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About The Notwist

Though few Americans heard of them until they buffed down their most clattery Teutonic edges, the Bavarian-bred Notwist have long been a definitive German band, serving as an intersection of any number of sprockety sonic streams. Revolving around brothers Markus and Michael Acher, the band materialized near Munich at the end of the '80s as an only slightly off-kilter punk power trio. But by 1995's 12, the Notwist were putting fanciful dystopian machine worlds on their CD covers, stretching song lengths, and creating an intermittently string-sectioned and increasingly spacious species of doomsday art-rock, as indebted to early Metallica as to Can; an impossibly sad and sweet 1994 cover of Robert Palmer's forgotten electro-pop track "Johnny and Mary" proved a clear turning point. In 1997, the band added a keyboardist, and before long was collaborating with techno artists. As they upped the glitch quotient on 1998's Shrink and especially 2002's critic-approved Neon Golden, indie fans outside Europe took notice. If The Devil, You + Me got less attention six years later, that says more about hipster fickleness than any slippage on the Notwist's part.

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Listen toThe Notwiston Napster

Though few Americans heard of them until they buffed down their most clattery Teutonic edges, the Bavarian-bred Notwist have long been a definitive German band, serving as an intersection of any number of sprockety sonic streams. Revolving around brothers Markus and Michael Acher, the band materialized near Munich at the end of the '80s as an only slightly off-kilter punk power trio. But by 1995's 12, the Notwist were putting fanciful dystopian machine worlds on their CD covers, stretching song lengths, and creating an intermittently string-sectioned and increasingly spacious species of doomsday art-rock, as indebted to early Metallica as to Can; an impossibly sad and sweet 1994 cover of Robert Palmer's forgotten electro-pop track "Johnny and Mary" proved a clear turning point. In 1997, the band added a keyboardist, and before long was collaborating with techno artists. As they upped the glitch quotient on 1998's Shrink and especially 2002's critic-approved Neon Golden, indie fans outside Europe took notice. If The Devil, You + Me got less attention six years later, that says more about hipster fickleness than any slippage on the Notwist's part.

About The Notwist

Though few Americans heard of them until they buffed down their most clattery Teutonic edges, the Bavarian-bred Notwist have long been a definitive German band, serving as an intersection of any number of sprockety sonic streams. Revolving around brothers Markus and Michael Acher, the band materialized near Munich at the end of the '80s as an only slightly off-kilter punk power trio. But by 1995's 12, the Notwist were putting fanciful dystopian machine worlds on their CD covers, stretching song lengths, and creating an intermittently string-sectioned and increasingly spacious species of doomsday art-rock, as indebted to early Metallica as to Can; an impossibly sad and sweet 1994 cover of Robert Palmer's forgotten electro-pop track "Johnny and Mary" proved a clear turning point. In 1997, the band added a keyboardist, and before long was collaborating with techno artists. As they upped the glitch quotient on 1998's Shrink and especially 2002's critic-approved Neon Golden, indie fans outside Europe took notice. If The Devil, You + Me got less attention six years later, that says more about hipster fickleness than any slippage on the Notwist's part.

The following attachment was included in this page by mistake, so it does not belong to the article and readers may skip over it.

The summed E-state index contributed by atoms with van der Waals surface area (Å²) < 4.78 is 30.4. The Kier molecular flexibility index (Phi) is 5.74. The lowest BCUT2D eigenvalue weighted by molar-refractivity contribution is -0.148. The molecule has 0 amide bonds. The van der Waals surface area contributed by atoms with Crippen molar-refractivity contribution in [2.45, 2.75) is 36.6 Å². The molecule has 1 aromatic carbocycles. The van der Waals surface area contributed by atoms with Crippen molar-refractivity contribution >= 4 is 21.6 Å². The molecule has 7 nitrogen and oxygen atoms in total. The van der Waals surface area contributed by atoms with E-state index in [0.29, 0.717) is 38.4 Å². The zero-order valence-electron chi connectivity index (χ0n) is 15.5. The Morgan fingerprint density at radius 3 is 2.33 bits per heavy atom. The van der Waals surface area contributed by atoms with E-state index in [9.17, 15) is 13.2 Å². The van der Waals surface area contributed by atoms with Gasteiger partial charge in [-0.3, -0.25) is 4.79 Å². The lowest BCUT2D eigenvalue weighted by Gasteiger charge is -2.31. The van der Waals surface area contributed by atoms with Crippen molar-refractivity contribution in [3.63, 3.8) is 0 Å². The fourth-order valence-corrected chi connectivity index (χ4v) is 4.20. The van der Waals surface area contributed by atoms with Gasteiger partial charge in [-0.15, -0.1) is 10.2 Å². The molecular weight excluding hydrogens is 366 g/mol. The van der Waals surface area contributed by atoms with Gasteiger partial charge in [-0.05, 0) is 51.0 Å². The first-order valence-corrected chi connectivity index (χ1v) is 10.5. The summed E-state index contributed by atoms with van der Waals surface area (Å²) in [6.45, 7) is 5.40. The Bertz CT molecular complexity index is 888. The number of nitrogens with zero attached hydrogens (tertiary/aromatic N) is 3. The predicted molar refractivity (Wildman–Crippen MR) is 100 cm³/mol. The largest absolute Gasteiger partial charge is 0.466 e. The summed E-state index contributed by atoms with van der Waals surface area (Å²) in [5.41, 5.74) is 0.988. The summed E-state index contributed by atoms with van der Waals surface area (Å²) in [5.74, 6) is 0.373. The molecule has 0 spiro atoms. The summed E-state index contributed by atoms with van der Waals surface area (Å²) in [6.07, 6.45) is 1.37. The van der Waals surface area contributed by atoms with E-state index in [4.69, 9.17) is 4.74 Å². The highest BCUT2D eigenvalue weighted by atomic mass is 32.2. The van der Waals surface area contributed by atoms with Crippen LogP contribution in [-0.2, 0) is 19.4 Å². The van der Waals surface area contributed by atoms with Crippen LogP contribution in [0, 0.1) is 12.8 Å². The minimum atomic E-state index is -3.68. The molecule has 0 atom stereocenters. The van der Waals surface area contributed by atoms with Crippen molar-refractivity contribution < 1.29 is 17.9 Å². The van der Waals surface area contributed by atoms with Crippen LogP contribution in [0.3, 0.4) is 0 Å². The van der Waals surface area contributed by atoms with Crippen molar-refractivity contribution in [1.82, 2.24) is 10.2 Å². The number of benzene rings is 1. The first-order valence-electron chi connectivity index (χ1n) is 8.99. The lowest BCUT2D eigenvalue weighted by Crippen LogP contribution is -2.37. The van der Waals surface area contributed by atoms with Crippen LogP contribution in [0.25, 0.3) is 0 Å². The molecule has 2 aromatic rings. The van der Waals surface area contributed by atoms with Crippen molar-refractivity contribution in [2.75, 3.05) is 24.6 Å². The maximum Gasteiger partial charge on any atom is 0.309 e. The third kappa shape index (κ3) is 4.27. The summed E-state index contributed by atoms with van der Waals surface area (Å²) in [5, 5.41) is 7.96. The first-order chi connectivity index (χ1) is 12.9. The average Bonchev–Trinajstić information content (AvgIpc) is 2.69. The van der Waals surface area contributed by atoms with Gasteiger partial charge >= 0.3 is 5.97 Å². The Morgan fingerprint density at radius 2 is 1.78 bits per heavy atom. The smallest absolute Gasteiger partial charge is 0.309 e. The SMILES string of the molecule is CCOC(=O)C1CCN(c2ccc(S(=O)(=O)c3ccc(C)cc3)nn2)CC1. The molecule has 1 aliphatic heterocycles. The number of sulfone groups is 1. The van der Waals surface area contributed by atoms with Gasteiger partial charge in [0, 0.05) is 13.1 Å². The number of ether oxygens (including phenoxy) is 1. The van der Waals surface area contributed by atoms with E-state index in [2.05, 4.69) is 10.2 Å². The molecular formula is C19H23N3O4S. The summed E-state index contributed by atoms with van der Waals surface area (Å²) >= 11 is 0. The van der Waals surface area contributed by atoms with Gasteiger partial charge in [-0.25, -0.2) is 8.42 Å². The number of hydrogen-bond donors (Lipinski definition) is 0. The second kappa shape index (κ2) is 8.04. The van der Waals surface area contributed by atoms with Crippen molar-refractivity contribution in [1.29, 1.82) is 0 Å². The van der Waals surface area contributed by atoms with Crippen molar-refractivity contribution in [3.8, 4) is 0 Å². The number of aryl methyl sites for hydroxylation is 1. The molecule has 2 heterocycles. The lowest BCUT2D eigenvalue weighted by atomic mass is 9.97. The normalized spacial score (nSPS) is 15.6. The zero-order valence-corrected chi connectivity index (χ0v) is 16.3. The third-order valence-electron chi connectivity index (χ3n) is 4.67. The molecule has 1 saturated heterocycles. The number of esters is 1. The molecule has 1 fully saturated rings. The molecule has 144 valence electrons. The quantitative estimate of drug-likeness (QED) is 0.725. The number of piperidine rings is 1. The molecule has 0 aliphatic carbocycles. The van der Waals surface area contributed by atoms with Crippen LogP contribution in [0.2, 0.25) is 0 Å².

About The Notwist

Though few Americans heard of them until they buffed down their most clattery Teutonic edges, the Bavarian-bred Notwist have long been a definitive German band, serving as an intersection of any number of sprockety sonic streams. Revolving around brothers Markus and Michael Acher, the band materialized near Munich at the end of the '80s as an only slightly off-kilter punk power trio. But by 1995's 12, the Notwist were putting fanciful dystopian machine worlds on their CD covers, stretching song lengths, and creating an intermittently string-sectioned and increasingly spacious species of doomsday art-rock, as indebted to early Metallica as to Can; an impossibly sad and sweet 1994 cover of Robert Palmer's forgotten electro-pop track "Johnny and Mary" proved a clear turning point. In 1997, the band added a keyboardist, and before long was collaborating with techno artists. As they upped the glitch quotient on 1998's Shrink and especially 2002's critic-approved Neon Golden, indie fans outside Europe took notice. If The Devil, You + Me got less attention six years later, that says more about hipster fickleness than any slippage on the Notwist's part.